So, given this situation, I was ever more determined to make this easy and cheap little macro photo studio (I often joke with Eric that my 365 project might also be titled “Mostly Macro”!)

Eric sent me the link to the original post from Strobist a few months ago, and I finally got around to making it yesterday. It is awesome!

All you need is a cardboard box no smaller than 12×12 (Mine is 14.5×14.5), some tissue paper, a box cutter, tape, and some poster board. Since we have tons of boxes from moving, this project cost me about…$4.

Here are the steps, as illustrated by the pictures. First cut off the flaps from the top and bottom of the box, leaving the two on the sides for lighting control. Then cut large windows out of three sides of the box.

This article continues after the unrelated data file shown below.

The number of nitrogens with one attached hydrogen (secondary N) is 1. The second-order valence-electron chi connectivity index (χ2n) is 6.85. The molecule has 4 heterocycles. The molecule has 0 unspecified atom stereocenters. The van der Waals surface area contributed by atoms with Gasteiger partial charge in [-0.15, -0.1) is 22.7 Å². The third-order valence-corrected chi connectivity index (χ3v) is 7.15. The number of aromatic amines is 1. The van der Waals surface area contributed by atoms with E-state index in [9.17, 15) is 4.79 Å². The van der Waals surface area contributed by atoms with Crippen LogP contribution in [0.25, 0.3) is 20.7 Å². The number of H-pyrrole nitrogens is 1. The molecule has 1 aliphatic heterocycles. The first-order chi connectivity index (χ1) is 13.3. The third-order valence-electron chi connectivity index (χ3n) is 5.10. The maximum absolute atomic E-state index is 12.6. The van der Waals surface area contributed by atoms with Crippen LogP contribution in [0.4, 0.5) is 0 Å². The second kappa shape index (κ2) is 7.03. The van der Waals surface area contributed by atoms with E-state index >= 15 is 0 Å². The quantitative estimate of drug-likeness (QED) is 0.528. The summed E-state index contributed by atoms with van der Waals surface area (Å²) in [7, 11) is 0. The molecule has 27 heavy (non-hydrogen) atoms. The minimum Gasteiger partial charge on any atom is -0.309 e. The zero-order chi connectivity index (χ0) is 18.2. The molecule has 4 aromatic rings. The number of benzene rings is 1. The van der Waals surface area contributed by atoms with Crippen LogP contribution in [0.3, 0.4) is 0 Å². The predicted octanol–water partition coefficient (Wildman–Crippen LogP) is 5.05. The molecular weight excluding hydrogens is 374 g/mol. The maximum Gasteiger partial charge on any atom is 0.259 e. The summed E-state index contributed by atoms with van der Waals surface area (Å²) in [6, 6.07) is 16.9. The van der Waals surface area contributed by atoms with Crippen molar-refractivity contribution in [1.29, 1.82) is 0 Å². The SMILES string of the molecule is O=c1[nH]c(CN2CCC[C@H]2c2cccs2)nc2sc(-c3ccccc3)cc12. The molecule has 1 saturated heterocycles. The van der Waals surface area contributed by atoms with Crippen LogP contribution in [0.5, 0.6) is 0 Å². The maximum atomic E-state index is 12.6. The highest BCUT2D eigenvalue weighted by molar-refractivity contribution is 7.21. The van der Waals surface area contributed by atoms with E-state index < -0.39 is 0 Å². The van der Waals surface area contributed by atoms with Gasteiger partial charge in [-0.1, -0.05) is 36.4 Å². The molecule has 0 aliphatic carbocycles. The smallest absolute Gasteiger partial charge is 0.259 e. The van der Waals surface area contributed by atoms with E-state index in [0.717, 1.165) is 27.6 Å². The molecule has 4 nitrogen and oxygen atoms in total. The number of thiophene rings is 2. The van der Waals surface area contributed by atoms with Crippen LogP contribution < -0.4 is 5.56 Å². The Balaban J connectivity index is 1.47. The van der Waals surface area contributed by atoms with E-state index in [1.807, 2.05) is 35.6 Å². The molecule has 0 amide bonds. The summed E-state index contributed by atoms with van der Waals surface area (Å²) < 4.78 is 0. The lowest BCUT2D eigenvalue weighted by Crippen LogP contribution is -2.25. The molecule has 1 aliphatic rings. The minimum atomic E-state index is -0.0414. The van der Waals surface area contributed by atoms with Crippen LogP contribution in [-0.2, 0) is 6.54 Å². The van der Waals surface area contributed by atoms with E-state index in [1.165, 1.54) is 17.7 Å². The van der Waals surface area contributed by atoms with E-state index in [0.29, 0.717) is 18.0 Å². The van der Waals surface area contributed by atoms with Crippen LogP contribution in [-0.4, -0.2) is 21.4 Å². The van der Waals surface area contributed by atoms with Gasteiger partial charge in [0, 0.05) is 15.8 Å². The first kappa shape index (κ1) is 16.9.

Tape tissue paper over these windows, and trim a poster board to fit inside the box. Tape it in towards the top of the back wall of your box. Voila!

Then you can position lamps on either side of the box, and on top, if you like, and shoot away! The poster board gives you a nice sweeping background, and you can use any color you like. This handy fellow even made a youtube video showing you how to do it. Enjoy!

Incidentally, these little pumpkins, my first subject, are actually called Wee-B-Little. I thought it was a joke when I saw that on their sticker, but that is the real name of this variety–could it be any cuter?!

Birthday Dinner

For my birthday Eric took me out to dinner at La Grande Orange. It’s a lovely little place that is, get this, inside a restored train station. Hard to resist, for someone as obsessed with early train travel as I am 🙂 Actually, Eric and I had an awesome dinner at their sister restaurant next door, The Luggage Room, back in July when we were here looking for an apartment, so I knew it was going to be good!

I loved the cute citrus fruits on the menu.

And their lovely patio!